# Normal curvature along a line of curvature

I have come across the following exercise (the context is curves and surfaces in $\mathbb{R}^3$ and the Gauss map):

If $C=\alpha(I)$ is a line of curvature, and $k$ is its curvature at $p$, then $$k = \mid k_n k_N \mid$$ where $k_n$ is the normal curvature at $p$ along the tagent line of $C$, and $k_N$ is the curvature of the spherical image $N(C) \subset S^2$ at $N(p)$.

I am not sure I understand the question, though... because it seems to me that if $C$ is a line of curvature, the normal curvature should be identical to the curvature of $C$ itself, hence $k = k_n$. Am I mistaken?

$C$ being a line of curvature means that the tangent vector of $C$ at every point is a principal direction, not that its normal curvature is identical to its curvature.

To solve your problem, you will need a formula for curvature that doesn't use parameterization by arc-length since the gauss map doesn't always give a curve parameterized by arc length. Let's use

$k(t) = \frac{|\alpha' \times \alpha''|}{|\alpha'|^3}$ (exercise 12 in section 1-5 of Do Carmo, which you are probably using?)

$C$ being a line of curvature means that the Gauss map $N$ is such that

$N'(t) = \lambda(t) \alpha'(t)$ where $-\lambda(t)$ is the curvature in the direction of $\alpha'(t)$

If you compute the curvature $k_N$ using these two formulas you should get the result after rearranging. Comment if you have more questions :)

• Thanks, that helped me to solve the exercise! Though I am still having a hard time visualizing this curve... Commented Jul 25, 2011 at 23:03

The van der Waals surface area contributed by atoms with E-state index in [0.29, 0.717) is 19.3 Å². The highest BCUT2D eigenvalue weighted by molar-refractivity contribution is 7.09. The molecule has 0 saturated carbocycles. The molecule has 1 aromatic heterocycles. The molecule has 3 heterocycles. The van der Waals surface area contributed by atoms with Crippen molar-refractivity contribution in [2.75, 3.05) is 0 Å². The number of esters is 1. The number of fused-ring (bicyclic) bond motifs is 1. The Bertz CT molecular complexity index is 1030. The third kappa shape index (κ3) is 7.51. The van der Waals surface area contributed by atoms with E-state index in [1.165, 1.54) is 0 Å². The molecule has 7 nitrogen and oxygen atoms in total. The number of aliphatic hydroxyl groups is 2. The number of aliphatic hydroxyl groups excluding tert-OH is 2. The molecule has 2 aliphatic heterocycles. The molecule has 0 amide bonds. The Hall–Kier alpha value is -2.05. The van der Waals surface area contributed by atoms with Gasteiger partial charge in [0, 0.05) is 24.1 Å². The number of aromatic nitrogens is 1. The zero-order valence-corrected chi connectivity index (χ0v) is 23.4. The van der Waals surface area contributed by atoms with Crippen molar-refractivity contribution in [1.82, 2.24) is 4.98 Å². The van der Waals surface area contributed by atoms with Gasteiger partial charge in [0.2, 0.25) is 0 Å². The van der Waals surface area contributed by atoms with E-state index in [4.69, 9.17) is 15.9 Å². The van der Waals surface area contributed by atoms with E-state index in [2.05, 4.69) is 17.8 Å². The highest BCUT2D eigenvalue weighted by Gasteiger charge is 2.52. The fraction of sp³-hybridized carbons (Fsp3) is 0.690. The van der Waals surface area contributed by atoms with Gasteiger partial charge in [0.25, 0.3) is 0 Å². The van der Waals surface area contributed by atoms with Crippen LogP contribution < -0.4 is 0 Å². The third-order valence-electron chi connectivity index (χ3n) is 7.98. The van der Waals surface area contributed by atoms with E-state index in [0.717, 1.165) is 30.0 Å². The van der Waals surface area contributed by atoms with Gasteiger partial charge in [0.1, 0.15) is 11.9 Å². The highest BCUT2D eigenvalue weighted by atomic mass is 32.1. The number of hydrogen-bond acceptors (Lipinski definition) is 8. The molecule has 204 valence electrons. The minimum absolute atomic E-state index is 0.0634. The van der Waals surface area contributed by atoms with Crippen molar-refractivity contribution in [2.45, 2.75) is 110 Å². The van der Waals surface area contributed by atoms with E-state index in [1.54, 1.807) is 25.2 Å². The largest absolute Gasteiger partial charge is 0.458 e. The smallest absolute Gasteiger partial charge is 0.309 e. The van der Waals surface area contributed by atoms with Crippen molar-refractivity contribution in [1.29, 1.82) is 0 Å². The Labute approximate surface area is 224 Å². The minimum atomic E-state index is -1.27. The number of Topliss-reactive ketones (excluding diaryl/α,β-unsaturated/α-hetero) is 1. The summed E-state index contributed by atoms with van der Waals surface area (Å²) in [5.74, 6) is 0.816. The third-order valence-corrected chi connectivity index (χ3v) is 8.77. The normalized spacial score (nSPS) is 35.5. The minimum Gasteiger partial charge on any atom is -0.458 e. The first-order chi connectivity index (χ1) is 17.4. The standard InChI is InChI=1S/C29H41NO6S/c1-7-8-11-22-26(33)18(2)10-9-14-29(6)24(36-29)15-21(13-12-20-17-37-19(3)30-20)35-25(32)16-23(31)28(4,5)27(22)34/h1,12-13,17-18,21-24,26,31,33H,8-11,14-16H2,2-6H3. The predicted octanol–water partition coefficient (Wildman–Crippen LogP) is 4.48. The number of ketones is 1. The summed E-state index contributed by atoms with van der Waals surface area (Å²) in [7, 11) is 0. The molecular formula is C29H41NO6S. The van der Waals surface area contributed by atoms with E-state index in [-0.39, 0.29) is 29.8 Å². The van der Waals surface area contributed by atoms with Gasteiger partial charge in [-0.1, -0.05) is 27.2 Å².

• I tried to find a way to "see" the result too but was unsuccessful so far... Commented Jul 26, 2011 at 3:06
• @Vhailor my computations yield $k=k_N |\lambda(t)|$
– user422112
Commented Apr 4, 2019 at 16:03
• I only get $k=k_n k_2 /k_1$... Commented Apr 19, 2019 at 7:58
• @Vhailor Thank you. I can sleep at night again. :-) Commented May 27, 2020 at 18:49

Let $$\beta=N\circ\alpha$$. Without loss of generality, let's say that $$\beta^{\prime}(t)=dN_{p}(\alpha^{\prime}(t))=-k_{1}\alpha^{\prime}(t)$$, then $$\beta^{\prime\prime}(t)=-k_{1}\alpha^{\prime\prime}(t)$$. Since we don't know if $$\beta$$ is parameterized by arc length, we will use the formula for curvature.

$$\begin{eqnarray*} \left|k_{n}K_{N}\right| & = & \left|k_{1}\right|\frac{\left|\beta^{\prime}\land\beta^{\prime\prime}\right|}{\left|\beta^{\prime}\right|^{3}}\ & = & \left|k_{1}\right|\frac{\left|k_{1}\alpha^{\prime}\land k_{1}\alpha^{\prime\prime}\right|}{\left|k_{1}\alpha^{\prime}\right|^{3}}\ & = & \left|k_{1}\right|\frac{\left|k_{1}k_{1}k\right|}{\left|k_{1}\right|^{3}}\ & = & k. \end{eqnarray*}$$